Senators Jon Ossoff and Rev. Raphael share a COVID-safe elbow-bump at a joint campaign rally prior to the Jan. 5 runoff. Photo: @JonOssoff on Instagram

On Jan. 20, Georgia’s newest senators Jon Ossoff and Rev. Raphael Warnock were sworn into office. After running a joint runoff campaign, the two senators have become Georgia’s first Jewish and Black U.S. senators, respectively. Ossoff joins eight other Senators who identify as Jewish, including Majority Leader Chuck Schumer from New York. Warnock is one of only three African American Senators serving currently.

The Ossoff-Warnock swearing in came merely days after the storming of the U.S. Capitol on Jan. 6, where domestic terrorists waved Confederate flags and donned “Camp Auschwitz” T-shirts while attempting to halt the certification of the election by Congress. The events of Jan. 6 were a stark reminder of white supremacist views and anti-Semitism with deep roots in the United States. Post-Civil War Georgia was home to countless lynchings of innocent Black people and the Ku Klux Klan’s ongoing brutality and terrorization. Cobb County was home to the only recorded lynching of an American Jewish man in Georgia named Leo Frank, in 1915.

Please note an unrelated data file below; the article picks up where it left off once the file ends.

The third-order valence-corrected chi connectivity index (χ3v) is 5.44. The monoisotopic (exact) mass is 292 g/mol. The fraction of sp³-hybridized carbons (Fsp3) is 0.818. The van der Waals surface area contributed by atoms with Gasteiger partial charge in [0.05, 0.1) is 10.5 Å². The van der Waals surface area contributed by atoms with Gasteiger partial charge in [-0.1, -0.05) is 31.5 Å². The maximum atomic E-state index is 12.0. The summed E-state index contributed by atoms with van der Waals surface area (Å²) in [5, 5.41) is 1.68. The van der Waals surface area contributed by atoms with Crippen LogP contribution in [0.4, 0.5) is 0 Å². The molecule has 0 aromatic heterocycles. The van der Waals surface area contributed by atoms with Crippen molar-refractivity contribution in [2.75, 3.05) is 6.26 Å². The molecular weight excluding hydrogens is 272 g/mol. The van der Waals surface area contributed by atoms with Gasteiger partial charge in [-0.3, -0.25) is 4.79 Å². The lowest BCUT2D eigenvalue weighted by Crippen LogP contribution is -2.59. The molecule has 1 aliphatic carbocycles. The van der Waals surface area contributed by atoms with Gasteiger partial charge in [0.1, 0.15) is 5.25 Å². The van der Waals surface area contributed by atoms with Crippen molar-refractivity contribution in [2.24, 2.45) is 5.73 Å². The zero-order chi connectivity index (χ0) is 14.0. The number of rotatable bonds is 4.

Ossoff was sworn in using the Hebrew Bible of Rabbi Jacob Rothschild, the former leader of the Hebrew Benevolent Congregation Temple, the earliest Jewish congregation in Atlanta founded in 1867. Rabbi Rothschild, along with members of his temple, stood in solidarity with the Civil Rights Movement in the 1950s, allying with other Atlanta natives, Dr. Martin Luther King Jr., C.T. Vivian and John Lewis. White supremacists bombed the synagogue in 1958, making Black people and Jews victims of white supremacy alike.

Ossoff is a member of the late Rabbi Rothschild’s synagogue, now known as The Temple, and was bar mitzvahed there. Ossoff stated that “the alliance between Blacks and Jews in the civil rights movement is a model for what we can achieve when we continue to build the multi-racial and multi-generational coalition we’re building now.”

While Ossoff and Warnock strive to represent the historical ties between the Black and Jewish communities, they also represent the future of Georgia. Since 1992, Georgia had been a red state, voting Republican for the presidency and both houses of Congress. However, this past election year shows a new blue horizon for the former Confederate state. Georgia voted Democrat Joe Biden into the Oval Office, and senators Ossoff and Warnock defeated the Republican incumbents David Perdue and Kelly Loeffler. 

Top photo: (L-R) New Georgia senators John Ossoff and Raphael Warnock share a moment in the U.S. Capitol on Inauguration Day 2021. Mr. Ossoff’s caption on Instagram reads: “Georgia is in the building.” Photo: @jonossoff on Instagram.

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